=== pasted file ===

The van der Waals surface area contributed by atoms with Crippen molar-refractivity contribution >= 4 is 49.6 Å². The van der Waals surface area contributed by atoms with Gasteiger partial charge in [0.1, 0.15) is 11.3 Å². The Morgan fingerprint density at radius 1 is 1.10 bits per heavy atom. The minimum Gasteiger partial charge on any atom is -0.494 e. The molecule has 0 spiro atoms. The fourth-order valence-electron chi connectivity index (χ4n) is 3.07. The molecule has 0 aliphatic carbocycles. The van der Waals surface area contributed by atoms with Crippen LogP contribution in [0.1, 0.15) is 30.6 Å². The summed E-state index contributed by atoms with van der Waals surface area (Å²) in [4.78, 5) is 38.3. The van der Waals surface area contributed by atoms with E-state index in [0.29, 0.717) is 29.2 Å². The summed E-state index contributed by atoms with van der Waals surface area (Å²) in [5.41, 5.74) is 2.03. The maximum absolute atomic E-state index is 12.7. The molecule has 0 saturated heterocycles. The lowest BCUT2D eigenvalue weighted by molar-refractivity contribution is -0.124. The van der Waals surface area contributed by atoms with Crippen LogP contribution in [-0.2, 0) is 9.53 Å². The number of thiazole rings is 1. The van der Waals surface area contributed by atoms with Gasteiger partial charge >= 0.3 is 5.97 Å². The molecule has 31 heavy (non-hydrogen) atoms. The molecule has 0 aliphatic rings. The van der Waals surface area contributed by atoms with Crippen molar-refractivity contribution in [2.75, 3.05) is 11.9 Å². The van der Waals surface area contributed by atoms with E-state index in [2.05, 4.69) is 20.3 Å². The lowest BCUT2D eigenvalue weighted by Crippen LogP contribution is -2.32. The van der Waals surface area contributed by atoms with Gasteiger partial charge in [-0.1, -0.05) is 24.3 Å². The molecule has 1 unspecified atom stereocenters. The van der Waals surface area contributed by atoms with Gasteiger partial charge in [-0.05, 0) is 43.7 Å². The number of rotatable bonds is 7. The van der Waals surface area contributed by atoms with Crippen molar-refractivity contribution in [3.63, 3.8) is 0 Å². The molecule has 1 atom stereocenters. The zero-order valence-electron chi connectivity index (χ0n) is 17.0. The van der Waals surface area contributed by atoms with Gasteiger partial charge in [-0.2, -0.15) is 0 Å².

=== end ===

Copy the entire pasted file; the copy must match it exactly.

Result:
The van der Waals surface area contributed by atoms with Crippen molar-refractivity contribution >= 4 is 49.6 Å². The van der Waals surface area contributed by atoms with Gasteiger partial charge in [0.1, 0.15) is 11.3 Å². The Morgan fingerprint density at radius 1 is 1.10 bits per heavy atom. The minimum Gasteiger partial charge on any atom is -0.494 e. The molecule has 0 spiro atoms. The fourth-order valence-electron chi connectivity index (χ4n) is 3.07. The molecule has 0 aliphatic carbocycles. The van der Waals surface area contributed by atoms with Crippen LogP contribution in [0.1, 0.15) is 30.6 Å². The summed E-state index contributed by atoms with van der Waals surface area (Å²) in [4.78, 5) is 38.3. The van der Waals surface area contributed by atoms with E-state index in [0.29, 0.717) is 29.2 Å². The summed E-state index contributed by atoms with van der Waals surface area (Å²) in [5.41, 5.74) is 2.03. The maximum absolute atomic E-state index is 12.7. The molecule has 0 saturated heterocycles. The lowest BCUT2D eigenvalue weighted by molar-refractivity contribution is -0.124. The van der Waals surface area contributed by atoms with Crippen LogP contribution in [-0.2, 0) is 9.53 Å². The number of thiazole rings is 1. The van der Waals surface area contributed by atoms with Gasteiger partial charge >= 0.3 is 5.97 Å². The molecule has 31 heavy (non-hydrogen) atoms. The molecule has 0 aliphatic rings. The van der Waals surface area contributed by atoms with Crippen molar-refractivity contribution in [2.75, 3.05) is 11.9 Å². The van der Waals surface area contributed by atoms with E-state index in [2.05, 4.69) is 20.3 Å². The lowest BCUT2D eigenvalue weighted by Crippen LogP contribution is -2.32. The van der Waals surface area contributed by atoms with Gasteiger partial charge in [-0.1, -0.05) is 24.3 Å². The molecule has 1 unspecified atom stereocenters. The van der Waals surface area contributed by atoms with Gasteiger partial charge in [-0.05, 0) is 43.7 Å². The number of rotatable bonds is 7. The van der Waals surface area contributed by atoms with Crippen molar-refractivity contribution in [3.63, 3.8) is 0 Å². The molecule has 1 atom stereocenters. The zero-order valence-electron chi connectivity index (χ0n) is 17.0. The van der Waals surface area contributed by atoms with Gasteiger partial charge in [-0.2, -0.15) is 0 Å².